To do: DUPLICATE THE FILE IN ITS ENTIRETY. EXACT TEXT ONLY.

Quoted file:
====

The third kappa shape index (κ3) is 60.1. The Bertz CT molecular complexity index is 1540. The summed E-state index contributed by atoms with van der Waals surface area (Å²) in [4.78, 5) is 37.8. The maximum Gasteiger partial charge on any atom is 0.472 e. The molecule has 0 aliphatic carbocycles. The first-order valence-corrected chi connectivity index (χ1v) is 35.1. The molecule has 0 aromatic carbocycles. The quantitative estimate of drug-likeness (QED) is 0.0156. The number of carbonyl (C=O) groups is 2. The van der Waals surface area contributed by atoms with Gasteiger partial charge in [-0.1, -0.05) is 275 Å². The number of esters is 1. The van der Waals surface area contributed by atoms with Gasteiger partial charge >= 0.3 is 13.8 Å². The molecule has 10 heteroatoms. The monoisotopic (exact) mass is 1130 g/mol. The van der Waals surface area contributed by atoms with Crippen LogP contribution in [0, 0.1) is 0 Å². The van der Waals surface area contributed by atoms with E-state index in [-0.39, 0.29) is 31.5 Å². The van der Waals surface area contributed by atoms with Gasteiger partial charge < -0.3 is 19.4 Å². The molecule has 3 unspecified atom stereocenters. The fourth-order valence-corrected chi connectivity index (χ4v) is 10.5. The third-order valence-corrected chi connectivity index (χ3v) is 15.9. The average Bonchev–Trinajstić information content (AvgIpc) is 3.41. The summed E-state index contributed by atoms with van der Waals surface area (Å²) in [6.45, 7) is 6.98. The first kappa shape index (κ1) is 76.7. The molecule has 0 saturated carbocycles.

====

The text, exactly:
The third kappa shape index (κ3) is 60.1. The Bertz CT molecular complexity index is 1540. The summed E-state index contributed by atoms with van der Waals surface area (Å²) in [4.78, 5) is 37.8. The maximum Gasteiger partial charge on any atom is 0.472 e. The molecule has 0 aliphatic carbocycles. The first-order valence-corrected chi connectivity index (χ1v) is 35.1. The molecule has 0 aromatic carbocycles. The quantitative estimate of drug-likeness (QED) is 0.0156. The number of carbonyl (C=O) groups is 2. The van der Waals surface area contributed by atoms with Gasteiger partial charge in [-0.1, -0.05) is 275 Å². The number of esters is 1. The van der Waals surface area contributed by atoms with Gasteiger partial charge >= 0.3 is 13.8 Å². The molecule has 10 heteroatoms. The monoisotopic (exact) mass is 1130 g/mol. The van der Waals surface area contributed by atoms with Crippen LogP contribution in [0, 0.1) is 0 Å². The van der Waals surface area contributed by atoms with E-state index in [-0.39, 0.29) is 31.5 Å². The van der Waals surface area contributed by atoms with Gasteiger partial charge < -0.3 is 19.4 Å². The molecule has 3 unspecified atom stereocenters. The fourth-order valence-corrected chi connectivity index (χ4v) is 10.5. The third-order valence-corrected chi connectivity index (χ3v) is 15.9. The average Bonchev–Trinajstić information content (AvgIpc) is 3.41. The summed E-state index contributed by atoms with van der Waals surface area (Å²) in [6.45, 7) is 6.98. The first kappa shape index (κ1) is 76.7. The molecule has 0 saturated carbocycles.